The 2008 Academy Awards and Raymond Williams’ ‘Structure of Feeling’ of the Age

Curator's Note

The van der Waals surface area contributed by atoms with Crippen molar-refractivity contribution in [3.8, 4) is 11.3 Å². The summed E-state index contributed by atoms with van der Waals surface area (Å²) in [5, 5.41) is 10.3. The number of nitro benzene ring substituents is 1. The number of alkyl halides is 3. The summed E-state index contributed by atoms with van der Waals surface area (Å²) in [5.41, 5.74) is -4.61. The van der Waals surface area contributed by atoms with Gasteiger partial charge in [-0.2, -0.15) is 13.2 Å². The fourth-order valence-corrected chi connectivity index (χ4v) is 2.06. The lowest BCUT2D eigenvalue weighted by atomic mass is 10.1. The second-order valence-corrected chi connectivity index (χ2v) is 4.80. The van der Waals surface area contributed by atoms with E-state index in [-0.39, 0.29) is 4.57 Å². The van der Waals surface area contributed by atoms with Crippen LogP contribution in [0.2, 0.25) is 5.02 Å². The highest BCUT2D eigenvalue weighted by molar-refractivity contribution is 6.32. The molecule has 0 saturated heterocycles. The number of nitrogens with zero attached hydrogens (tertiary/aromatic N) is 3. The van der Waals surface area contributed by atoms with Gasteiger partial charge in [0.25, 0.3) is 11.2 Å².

All serious thinking about art must begin from the recognition of two apparently contradictory facts: that an important work is always, in an irreducible sense, individual; and yet that there are authentic communities of works of art…It is to explore this essential relationship that I use the term “structure of feeling.” (Raymond Williams, Drama from Ibsen to Brecht, 1969) I don’t want to push my chips forward and go out and meet something I don’t understand. To go into something you don’t understand you would have to be crazy, or ‘become part of it.’ (Sheriff Ed Tom Bell, played by Tommy Lee Jones, No Country for Old Men) At the time of the announcement of the Academy Award nominations in January 2008 it was hard not to notice the dark themes in the pictures nominated for “Best Picture”: No Country for Old Men, Before The Devil Knows Your Dead, Into the Wild, There Will Be Blood, Charlie Wilson’s War, Atonement, and, of course, for a change of pace, Juno. Indeed, even key words in the titles of four of the five films nominated seemed to spell out a dark clue — “No/Country/Devil/Dead/Wild/Blood/War/Atonement.” What immediately came to mind was Raymond Williams’ observation that “the structure of feeling” of an age and is manifested in its works of art. What were these films manifesting? Each of the films raised serious questions about the nature of evil, how endemic it might be to “normal” institutions of business, law, war, and statecraft. All of these films, in one way or another, delivered the message that despite temporary or pyrrhic victories against it, this kind of evil may ultimately transcend, outlive, or overwhelm the individuals who take it on. But wasn’t this the same kind of moral ambivalence that had seeped into genre films during the Viet Nam war era, as Will Wright and others have noted? Are there others beside myself who sense in the irresolution, moral quandaries and perception of unstoppable evil in so many of the nominated films this year, the irresolution, moral quandaries, and perception of unstoppable evil that has characterized, for many of us, the years of George W. Bush and the war in Iraq?

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